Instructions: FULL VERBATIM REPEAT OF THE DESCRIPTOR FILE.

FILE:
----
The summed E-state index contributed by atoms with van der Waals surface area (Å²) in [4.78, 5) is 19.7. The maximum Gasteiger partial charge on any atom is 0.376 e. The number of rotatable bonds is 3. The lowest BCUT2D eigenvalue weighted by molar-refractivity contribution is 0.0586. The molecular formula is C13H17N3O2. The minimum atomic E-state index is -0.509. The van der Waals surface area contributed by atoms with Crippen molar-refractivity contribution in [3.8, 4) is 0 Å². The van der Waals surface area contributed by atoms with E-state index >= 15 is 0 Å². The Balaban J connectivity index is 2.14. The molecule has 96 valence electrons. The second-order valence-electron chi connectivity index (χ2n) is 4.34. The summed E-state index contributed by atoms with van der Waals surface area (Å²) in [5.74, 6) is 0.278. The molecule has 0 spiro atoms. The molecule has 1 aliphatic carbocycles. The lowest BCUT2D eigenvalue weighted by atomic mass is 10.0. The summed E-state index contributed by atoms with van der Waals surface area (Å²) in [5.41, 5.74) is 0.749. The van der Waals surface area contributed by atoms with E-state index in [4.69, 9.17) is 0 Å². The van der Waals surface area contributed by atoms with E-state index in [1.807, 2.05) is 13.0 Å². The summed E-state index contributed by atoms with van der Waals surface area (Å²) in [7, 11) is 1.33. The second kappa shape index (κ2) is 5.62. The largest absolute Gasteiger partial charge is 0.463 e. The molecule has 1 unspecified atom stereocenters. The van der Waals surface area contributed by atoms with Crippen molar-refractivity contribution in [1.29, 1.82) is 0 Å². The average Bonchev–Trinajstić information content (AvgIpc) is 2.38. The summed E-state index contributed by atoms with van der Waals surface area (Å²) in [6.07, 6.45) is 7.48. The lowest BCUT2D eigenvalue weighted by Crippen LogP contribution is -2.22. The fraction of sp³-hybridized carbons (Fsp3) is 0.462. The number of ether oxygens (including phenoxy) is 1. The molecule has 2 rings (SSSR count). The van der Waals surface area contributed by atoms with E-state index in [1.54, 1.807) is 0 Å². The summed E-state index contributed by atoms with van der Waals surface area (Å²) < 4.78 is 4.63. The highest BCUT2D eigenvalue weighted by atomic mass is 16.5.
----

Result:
The summed E-state index contributed by atoms with van der Waals surface area (Å²) in [4.78, 5) is 19.7. The maximum Gasteiger partial charge on any atom is 0.376 e. The number of rotatable bonds is 3. The lowest BCUT2D eigenvalue weighted by molar-refractivity contribution is 0.0586. The molecular formula is C13H17N3O2. The minimum atomic E-state index is -0.509. The van der Waals surface area contributed by atoms with Crippen molar-refractivity contribution in [3.8, 4) is 0 Å². The van der Waals surface area contributed by atoms with E-state index >= 15 is 0 Å². The Balaban J connectivity index is 2.14. The molecule has 96 valence electrons. The second-order valence-electron chi connectivity index (χ2n) is 4.34. The summed E-state index contributed by atoms with van der Waals surface area (Å²) in [5.74, 6) is 0.278. The molecule has 0 spiro atoms. The molecule has 1 aliphatic carbocycles. The lowest BCUT2D eigenvalue weighted by atomic mass is 10.0. The summed E-state index contributed by atoms with van der Waals surface area (Å²) in [5.41, 5.74) is 0.749. The van der Waals surface area contributed by atoms with E-state index in [4.69, 9.17) is 0 Å². The van der Waals surface area contributed by atoms with E-state index in [1.807, 2.05) is 13.0 Å². The summed E-state index contributed by atoms with van der Waals surface area (Å²) in [7, 11) is 1.33. The second kappa shape index (κ2) is 5.62. The largest absolute Gasteiger partial charge is 0.463 e. The molecule has 1 unspecified atom stereocenters. The van der Waals surface area contributed by atoms with Crippen molar-refractivity contribution in [1.29, 1.82) is 0 Å². The average Bonchev–Trinajstić information content (AvgIpc) is 2.38. The summed E-state index contributed by atoms with van der Waals surface area (Å²) in [6.07, 6.45) is 7.48. The lowest BCUT2D eigenvalue weighted by Crippen LogP contribution is -2.22. The fraction of sp³-hybridized carbons (Fsp3) is 0.462. The number of ether oxygens (including phenoxy) is 1. The molecule has 2 rings (SSSR count). The van der Waals surface area contributed by atoms with E-state index in [1.54, 1.807) is 0 Å². The summed E-state index contributed by atoms with van der Waals surface area (Å²) < 4.78 is 4.63. The highest BCUT2D eigenvalue weighted by atomic mass is 16.5.